Information for record number MWA7542:
Remains of Med settlement, E of Harbury Lane

Summary Archaeological investigation revealed the remains of buildings and ridge and furrow dating to the Medieval period. The site is located 500m south of the church, Ufton.
What Is It?  
Type: Building, Ridge And Furrow, Linear Feature, Ditch
Period: Medieval (1066 AD - 1539 AD)
Where Is It?  
Parish: Ufton
District: Stratford on Avon, Warwickshire
Grid Reference: SP 37 61
(Data represented on this map shows the current selected record as a single point, this is for illustrative purposes only and does not represent an accurate or complete representation of archaeological sites or features)
Level of Protection National - Old SMR PrefRef (Grade: )
Sites & Monuments Record

Source Number  

1 Cotswold Archaeological Trust (CAT) was commissioned to undertake an archaeological evaluation on land to the E of Harbury Lane, Ufton. The evaluation indicated that Medieval and Post Medieval deposits, comprising wall footings, demolition debris, a linear ditch and extant ridge and furrow, survive across the study area.
2 Excavations were carried out in November-December 1996 and May 1997 on the same site. The site covered parts of two later Medieval plots within the village on the east side of the main north-south street. The earliest Medieval occupation dated to the 12th century and consisted of a number of enclosure ditches, probably associated with a timber building c8-10m long, marked by a line of postholes. The area was rearranged, probably in the 13th century, and a house with stone footings was built at right angles to Harbury Lane, probably with an outbuilding to its south. The site remained in occupation until the early 15th century.

Source No: 1
Source Type: Bibliographic reference
Title: Land East of Harbury Lane, Ufton: Archaeological Evaluation
Author/originator: Bateman, Clifford
Date: 1996
Page Number:
Source No: 2
Source Type: Unpublished document
Title: MSRG Annual Report
Date: 1997
Page Number: 37
Volume/Sheet: 1997
There are no images associated with this record.  
back to top


Word or Phrase
source MSRG The annual report of the Moated Site Research Group, containing reports about field survey and excavation of sites throughout Britain. Copies are held at the Warwickshire Sites and Monuments Record. back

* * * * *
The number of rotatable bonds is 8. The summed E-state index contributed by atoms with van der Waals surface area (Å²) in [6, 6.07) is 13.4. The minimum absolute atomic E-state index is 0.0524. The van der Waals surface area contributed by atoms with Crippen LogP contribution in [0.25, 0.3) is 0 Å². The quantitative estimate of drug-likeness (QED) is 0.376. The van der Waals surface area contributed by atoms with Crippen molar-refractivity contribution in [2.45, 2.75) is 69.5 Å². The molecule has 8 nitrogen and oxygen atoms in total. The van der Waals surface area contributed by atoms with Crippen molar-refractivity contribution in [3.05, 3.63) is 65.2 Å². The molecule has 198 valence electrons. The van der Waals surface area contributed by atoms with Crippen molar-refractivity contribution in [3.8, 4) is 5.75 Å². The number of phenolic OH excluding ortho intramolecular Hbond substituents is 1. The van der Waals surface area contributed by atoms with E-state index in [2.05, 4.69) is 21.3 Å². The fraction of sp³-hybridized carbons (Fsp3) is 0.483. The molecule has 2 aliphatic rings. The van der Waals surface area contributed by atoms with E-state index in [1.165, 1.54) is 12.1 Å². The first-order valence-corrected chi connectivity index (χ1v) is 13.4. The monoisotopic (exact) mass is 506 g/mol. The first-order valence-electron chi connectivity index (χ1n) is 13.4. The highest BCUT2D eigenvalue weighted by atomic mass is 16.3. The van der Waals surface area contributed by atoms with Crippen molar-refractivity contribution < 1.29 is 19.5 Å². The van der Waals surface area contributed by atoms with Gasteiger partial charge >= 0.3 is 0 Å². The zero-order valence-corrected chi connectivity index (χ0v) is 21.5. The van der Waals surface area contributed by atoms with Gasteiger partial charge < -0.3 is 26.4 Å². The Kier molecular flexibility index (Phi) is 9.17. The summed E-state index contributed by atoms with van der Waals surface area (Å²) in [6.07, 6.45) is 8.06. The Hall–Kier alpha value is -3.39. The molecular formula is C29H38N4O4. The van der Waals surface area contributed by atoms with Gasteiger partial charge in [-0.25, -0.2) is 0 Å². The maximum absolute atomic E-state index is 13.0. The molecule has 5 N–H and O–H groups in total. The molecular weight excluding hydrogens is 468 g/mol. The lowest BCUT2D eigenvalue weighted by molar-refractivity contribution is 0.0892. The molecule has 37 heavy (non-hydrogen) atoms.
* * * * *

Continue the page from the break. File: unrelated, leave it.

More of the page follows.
technique excavation Archaeologists excavate sites so that they can find information and recover archaeological materials before they are destroyed by erosion, construction or changes in land-use.

Depending on how complicated and widespread the archaeological deposits are, excavation can be done by hand or with heavy machinery. Archaeologists may excavate a site in a number of ways; either by open area excavation, by digging a test pit or a trial trench.
more ->
period Medieval 1066 AD to 1539 AD (the 11th century AD to the 16th century AD)

The medieval period comes after the Saxon period and before the post medieval period.

The Medieval period begins in 1066 AD.
This was the year that the Normans, led by William the Conqueror (1066 – 1087), invaded England and defeated Harold Godwinson at the Battle of Hastings in East Sussex.
The Medieval period includes the first half of the Tudor period (1485 – 1603 AD), when the Tudor family reigned in England and eventually in Scotland too.

The end of the Medieval period is marked by Henry VIII’s (1509 – 1547) order for the Dissolution of the Monasteries in the years running up to 1539 AD. The whole of this period is sometimes called the Middle Ages.
more ->
period Post Medieval About 1540 AD to 1750 AD (the 16th century AD to the 18th century AD)

The Post Medieval period comes after the medieval period and before the Imperial period.

This period covers the second half of the reign of the Tudors (1485 – 1603), the reign of the Stuarts (1603 – 1702) and the beginning of the reign of the Hannoverians (1714 – 1836).
more ->
monument HOUSE * A building for human habitation, especially a dwelling place. Use more specific type where known. back
monument VILLAGE * A collection of dwelling-houses and other buildings, usually larger than a hamlet but smaller than a town with a simpler organisation and administration than the latter. back
monument SITE * Unclassifiable site with minimal information. Specify site type wherever possible. back
monument BUILDING * A structure with a roof to provide shelter from the weather for occupants or contents. Use specific type where known. back
monument DEMOLITION DEBRIS * Debris derived from the demolition of buildings or other structures. If unsure of whether debris is resulting from construction or demolition, index with both terms. back
monument RIDGE AND FURROW * A series of long, raised ridges separated by ditches used to prepare the ground for arable cultivation. This was a technique, characteristic of the medieval period. back
monument STONE * Use only where stone is natural or where there is no indication of function. back
monument CHURCH * A building used for public Christian worship. Use more specific type where known. back
monument LINEAR FEATURE * A length of straight, curved or angled earthwork or cropmark of uncertain date or function. back
monument OUTBUILDING * A detached subordinate building. Use specific type where known, eg. DAIRY. back
monument ENCLOSURE * An area of land enclosed by a boundary ditch, bank, wall, palisade or other similar barrier. Use specific type where known. back
monument DITCH * A long and narrow hollow or trench dug in the ground, often used to carry water though it may be dry for much of the year. back
monument WALL * An enclosing structure composed of bricks, stones or similar materials, laid in courses. Use specific type where known. back

* Copyright of English Heritage (1999)

English Heritage National Monuments Record